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Big Changes Coming to your IRA

The federal government spending bill has been signed.  The bill includes The Secure Act which has many changes for your retirement savings rules.  We have provided some of the highlights of the bill and how to get assistance.

Last week, Congress passed and the president signed, the federal government spending bill. Within the bill there are many items that will have an impact on taxes. Below are some highlights that may have significant importance to you as a taxpayer as well as some links to articles that provide a broader overview of everything included.


  1. Increasing RMD age from 70½ to 72
  2. Inherited IRA distributions to span only 10 years (non-spouse)
  3. Decrease AGI for medical expenses from 10% to 7.5%

The Setting Every Community Up for Retirement Enhancement Act (SECURE Act) will have an impact on many Americans. Two of the features of this act include increasing the age that individuals will have to begin required minimum distributions from 70½ to 72, and also repealing the maximum age (70½) for IRA contributions. These changes will give individuals more flexibility if they are continuing to work and also better options for tax planning. Please note, this only applies to individuals who turn 70.5 in 2020 or later. If you have already started taking your required minimum distribution or even delayed taking your first RMD until 2020 you must continue to do so and the new age rule of 72 does not apply to you.

A much less popular feature of the bill is the acceleration of the time frame certain beneficiaries of IRAs have to withdraw money from inherited accounts. In the past beneficiaries have been able to take minimum distributions over their lifetime. Under the new rule, these distributions will have to be taken within ten years of the inheritance. This will result in larger distributions per year and significant tax consequences. This rule does not include surviving spouses, minor children or people with disabilities. These three groups will currently remain exempt from this change.

In addition to the major changes impacting retirement accounts, the bill also extended some previously expired tax provisions. One impactful extension is the bill has reverted back to the 7.5% adjusted gross income limitation for medical expenses which had previously been increased to 10%. This could create a change in the number of taxpayers itemizing their deductions vs. taking the standard deduction.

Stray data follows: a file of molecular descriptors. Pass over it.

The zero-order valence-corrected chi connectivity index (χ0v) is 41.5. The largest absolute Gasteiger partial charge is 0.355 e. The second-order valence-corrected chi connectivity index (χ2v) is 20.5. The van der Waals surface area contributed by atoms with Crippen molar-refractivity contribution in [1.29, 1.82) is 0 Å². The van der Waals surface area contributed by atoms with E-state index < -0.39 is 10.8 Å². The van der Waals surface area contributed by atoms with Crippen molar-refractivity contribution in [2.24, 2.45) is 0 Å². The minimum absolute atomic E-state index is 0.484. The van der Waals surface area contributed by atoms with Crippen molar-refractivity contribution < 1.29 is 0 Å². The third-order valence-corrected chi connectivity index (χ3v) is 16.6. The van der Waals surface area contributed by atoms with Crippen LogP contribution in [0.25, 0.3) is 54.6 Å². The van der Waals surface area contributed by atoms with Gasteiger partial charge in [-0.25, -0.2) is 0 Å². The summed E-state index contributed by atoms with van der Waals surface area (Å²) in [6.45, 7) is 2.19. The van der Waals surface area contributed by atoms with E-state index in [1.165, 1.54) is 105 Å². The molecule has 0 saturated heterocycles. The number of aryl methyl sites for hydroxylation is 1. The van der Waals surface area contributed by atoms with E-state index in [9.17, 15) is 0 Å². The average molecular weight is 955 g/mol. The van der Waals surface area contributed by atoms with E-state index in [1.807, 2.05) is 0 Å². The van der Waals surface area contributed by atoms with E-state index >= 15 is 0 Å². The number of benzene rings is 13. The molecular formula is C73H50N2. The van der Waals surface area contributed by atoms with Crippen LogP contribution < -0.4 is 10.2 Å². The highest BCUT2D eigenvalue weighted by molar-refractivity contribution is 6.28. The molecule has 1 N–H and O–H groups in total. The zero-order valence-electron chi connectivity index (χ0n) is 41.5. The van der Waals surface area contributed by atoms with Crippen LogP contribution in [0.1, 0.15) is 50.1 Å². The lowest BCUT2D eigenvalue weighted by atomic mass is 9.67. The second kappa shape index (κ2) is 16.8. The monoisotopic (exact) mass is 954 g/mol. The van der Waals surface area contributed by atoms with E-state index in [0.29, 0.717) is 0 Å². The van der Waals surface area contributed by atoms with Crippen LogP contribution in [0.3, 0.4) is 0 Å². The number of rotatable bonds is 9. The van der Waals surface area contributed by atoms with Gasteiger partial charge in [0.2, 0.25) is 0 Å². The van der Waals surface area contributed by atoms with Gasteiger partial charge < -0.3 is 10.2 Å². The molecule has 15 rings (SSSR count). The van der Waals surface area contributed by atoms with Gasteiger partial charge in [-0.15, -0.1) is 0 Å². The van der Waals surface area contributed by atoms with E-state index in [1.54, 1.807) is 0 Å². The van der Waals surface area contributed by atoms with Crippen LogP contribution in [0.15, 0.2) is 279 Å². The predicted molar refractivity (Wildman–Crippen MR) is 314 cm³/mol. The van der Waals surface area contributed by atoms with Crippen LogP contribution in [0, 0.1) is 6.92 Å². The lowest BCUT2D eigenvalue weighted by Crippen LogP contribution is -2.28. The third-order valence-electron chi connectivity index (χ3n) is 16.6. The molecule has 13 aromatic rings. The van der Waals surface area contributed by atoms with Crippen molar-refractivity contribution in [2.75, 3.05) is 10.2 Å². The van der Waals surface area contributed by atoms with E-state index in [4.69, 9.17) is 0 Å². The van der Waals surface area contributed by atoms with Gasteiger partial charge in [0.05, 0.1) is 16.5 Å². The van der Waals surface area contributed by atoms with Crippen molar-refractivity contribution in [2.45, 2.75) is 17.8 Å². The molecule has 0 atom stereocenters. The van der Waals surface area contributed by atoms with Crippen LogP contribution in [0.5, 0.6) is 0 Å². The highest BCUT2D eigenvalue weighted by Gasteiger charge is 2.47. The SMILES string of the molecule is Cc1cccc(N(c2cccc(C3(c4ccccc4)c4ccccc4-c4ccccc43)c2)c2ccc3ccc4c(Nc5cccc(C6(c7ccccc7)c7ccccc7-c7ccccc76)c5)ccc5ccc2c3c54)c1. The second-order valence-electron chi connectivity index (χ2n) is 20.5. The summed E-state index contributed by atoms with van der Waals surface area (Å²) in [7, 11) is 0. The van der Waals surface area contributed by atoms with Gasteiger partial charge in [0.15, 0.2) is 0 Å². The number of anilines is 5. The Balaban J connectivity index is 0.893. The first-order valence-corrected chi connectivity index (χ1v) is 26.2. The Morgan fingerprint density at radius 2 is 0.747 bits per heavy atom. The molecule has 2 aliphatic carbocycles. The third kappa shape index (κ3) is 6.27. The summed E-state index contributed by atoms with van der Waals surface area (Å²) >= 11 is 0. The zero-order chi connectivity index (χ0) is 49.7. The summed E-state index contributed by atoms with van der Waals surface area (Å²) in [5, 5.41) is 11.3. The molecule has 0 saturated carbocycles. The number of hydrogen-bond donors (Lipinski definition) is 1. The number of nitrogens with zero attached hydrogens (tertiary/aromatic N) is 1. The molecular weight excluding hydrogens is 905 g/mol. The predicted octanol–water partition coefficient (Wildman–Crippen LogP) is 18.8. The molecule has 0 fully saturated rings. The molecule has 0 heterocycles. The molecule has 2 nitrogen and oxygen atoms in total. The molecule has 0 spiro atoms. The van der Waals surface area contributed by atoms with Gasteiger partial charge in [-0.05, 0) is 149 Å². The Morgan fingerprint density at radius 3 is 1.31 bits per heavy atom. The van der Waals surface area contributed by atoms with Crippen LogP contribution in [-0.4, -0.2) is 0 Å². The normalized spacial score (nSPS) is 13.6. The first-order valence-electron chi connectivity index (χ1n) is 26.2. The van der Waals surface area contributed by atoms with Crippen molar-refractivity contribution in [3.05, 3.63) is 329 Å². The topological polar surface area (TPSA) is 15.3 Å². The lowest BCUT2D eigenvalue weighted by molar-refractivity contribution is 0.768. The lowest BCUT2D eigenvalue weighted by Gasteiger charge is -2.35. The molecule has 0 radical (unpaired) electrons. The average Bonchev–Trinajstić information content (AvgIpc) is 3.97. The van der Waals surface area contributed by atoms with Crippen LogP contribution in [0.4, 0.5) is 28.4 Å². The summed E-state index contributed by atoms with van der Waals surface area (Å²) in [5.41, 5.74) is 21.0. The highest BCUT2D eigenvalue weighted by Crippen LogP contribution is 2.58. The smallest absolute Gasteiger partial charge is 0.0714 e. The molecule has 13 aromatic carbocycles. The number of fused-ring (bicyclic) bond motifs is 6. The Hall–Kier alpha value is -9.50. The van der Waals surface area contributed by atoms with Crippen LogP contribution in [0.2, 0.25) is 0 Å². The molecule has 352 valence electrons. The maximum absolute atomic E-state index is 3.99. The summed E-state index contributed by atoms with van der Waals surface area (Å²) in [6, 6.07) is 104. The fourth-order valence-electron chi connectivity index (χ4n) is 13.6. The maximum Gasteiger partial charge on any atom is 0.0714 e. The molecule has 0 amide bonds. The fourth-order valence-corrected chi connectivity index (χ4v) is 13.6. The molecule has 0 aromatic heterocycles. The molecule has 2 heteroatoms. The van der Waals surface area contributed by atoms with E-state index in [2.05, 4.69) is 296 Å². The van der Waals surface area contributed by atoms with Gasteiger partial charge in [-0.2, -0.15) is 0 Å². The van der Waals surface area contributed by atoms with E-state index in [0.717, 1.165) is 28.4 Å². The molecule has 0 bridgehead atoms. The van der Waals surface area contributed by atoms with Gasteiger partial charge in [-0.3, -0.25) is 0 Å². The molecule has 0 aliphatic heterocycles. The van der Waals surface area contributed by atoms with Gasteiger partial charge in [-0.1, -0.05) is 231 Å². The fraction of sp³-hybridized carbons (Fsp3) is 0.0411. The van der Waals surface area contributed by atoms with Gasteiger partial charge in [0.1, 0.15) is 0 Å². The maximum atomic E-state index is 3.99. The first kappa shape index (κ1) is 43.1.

These are just a few highlights from the spending bill. As with any change, it is important to discuss all future planning strategies with your financial team. Please call Alexis Meeks, CPA at Hippo Tax Services for a more details.

More information is available at:



Please check with your tax advisor, your Curran Wealth relationship manager,
 or contact Curran Wealth Management if you have any questions.

The material contained in this article is for educational and informational purposes only.  The information herein is considered to be obtained from reference sources deemed reliable, but no representation or warranty is made as to its accuracy or completeness.  This article is not, and should not be regarded as “investment advice” or construed as a “recommendation” or an offer to buy or sell a security.  The information contained in this article may not apply to your personal circumstances.  Before making any decision or taking any action, you should consult a professional advisor who has been provided with all pertinent facts relevant to your particular situation.  Information on taxes is based on the tax laws existing at the time of publication.  Tax laws are subject to continual change.  In addition, tax laws vary by state.  This article is not, and should not be regarded as tax or legal advice.  We cannot ensure tax consequences of any transaction.  If you would like a detailed analysis of your tax situation, with specific tax recommendations, you can discuss the possibility of pursuing a formal relationship with Hippo Tax Service, LLC.